Perrigo loses High Court challenge over €1.6bn tax bill

Perrigo Loses High Court Challenge Over €1.6Bn Tax Bill
Perrigo bought Elan by way of corporate inversion, involving foreign companies reversing themselves into Irish businesses to secure an Irish domicile and lower corporate tax rate
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Ann O'Loughlin

Drug company Perrigo has lost its High Court action aimed at overturning a €1.64 billion tax assessment.

Mr Justice Denis McDonald concluded in a 155 page judgment today that Perrigo had failed to establish any basis for the court to interfere with the assessment, issued in respect of the disposal of the Tysabri IP and accordingly, its claim must be dismissed.


He stressed that the question of whether the disposal of the Tysabri IP constituted a trading or a capital transaction is a matter that will have to be resolved in due course before a Tax Appeals Commissioner.

Implications beyond Perrigo

The action was brought by the Irish headquartered company against the Revenue Commissioners and the State. It was closely monitored by large companies and tax consultants because of its potential implications beyond Perrigo.

Perrigo, which bought Irish pharm group Elan in 2013, wanted the court to quash a 2018 assessment raised against it after a Revenue audit in 2016. It has separately appealed the assessment to a Tax Appeals Commissioner but maintains it cannot get a fair hearing of that appeal for reasons including non-availability of documents relating to tax issues over years and the death of Elan CEO Donal Geaney in 2005.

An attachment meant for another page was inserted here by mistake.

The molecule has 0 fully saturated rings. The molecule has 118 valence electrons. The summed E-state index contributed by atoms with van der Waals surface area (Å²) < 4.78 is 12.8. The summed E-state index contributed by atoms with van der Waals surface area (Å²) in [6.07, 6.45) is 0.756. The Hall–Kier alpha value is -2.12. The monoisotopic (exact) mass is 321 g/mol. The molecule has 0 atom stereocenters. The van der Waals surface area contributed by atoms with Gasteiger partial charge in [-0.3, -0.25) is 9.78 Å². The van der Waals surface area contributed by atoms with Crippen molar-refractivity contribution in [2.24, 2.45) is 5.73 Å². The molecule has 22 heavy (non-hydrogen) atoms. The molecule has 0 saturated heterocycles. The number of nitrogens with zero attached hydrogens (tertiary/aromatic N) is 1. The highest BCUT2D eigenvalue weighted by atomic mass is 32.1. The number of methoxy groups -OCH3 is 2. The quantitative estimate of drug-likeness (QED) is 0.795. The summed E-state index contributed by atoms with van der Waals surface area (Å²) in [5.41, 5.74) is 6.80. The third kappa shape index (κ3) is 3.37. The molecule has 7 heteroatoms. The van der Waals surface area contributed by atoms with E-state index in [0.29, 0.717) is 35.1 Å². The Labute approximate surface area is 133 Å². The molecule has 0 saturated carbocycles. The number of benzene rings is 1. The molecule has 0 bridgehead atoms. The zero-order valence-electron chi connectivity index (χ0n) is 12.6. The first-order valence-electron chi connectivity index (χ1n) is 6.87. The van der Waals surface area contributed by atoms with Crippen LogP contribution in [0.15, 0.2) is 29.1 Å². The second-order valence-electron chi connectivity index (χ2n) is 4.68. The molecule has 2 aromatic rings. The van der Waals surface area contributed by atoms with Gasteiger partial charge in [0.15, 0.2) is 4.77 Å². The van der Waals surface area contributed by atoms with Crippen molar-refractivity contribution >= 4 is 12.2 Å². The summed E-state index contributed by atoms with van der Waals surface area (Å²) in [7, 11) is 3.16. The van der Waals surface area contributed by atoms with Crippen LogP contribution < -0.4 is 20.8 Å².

The Revenue and State argued Perrigo owes the €1.64 billion because of its purchase of Elan in 2013 and the latter’s sale eight months previously of its multiple sclerosis drug, Tysabri to Biogen, its partner in the drug’s development.


Elan deal

Perrigo bought Elan by way of corporate inversion, involving foreign companies reversing themselves into Irish businesses to secure an Irish domicile and lower corporate tax rate.

Because Biogen paid for Tysabri with an up-front sum and the promise of future royalties depending on sales, Revenue says it should have been treated as a capital gain, taxable at 33 per cent.

Perrigo treated it as tradable income in its Irish tax return, subject to a 12.5 per cent tax rate, and argued that was consistent with how Elan reported purchase and sale of Intellectual Property (IP) rights to medicines over years.

Perrigo argued the tax treatment of Elan’s sales of IP over some two decades meant Revenue was not entitled to raise that assessment in 2018 and Perrigo had a legitimate expectation it would not do so. The legitimate expectation claim was based, inter alia, on a Shannon Free Trade Area tax certificate issued to Elan in 2002, backdated to 1997.


The certificate expired in 2005 but Perrigo claimed it was represented to it that existing certified activities would continue to be treated as they were during the Shannon regime.

The Revenue argued, if Perrigo was correct in its claims, that would "set at naught" the self-assessment system of taxation involving the taxpayer assessing their own tax liability and the Revenue processing returns in a non-judgmental manner. The Revenue and State disputed Perrigo’s additional claims of abuse of power or unjust attack on property rights, arguing the right to property is not absolute but can be limited in the interests of the common good.


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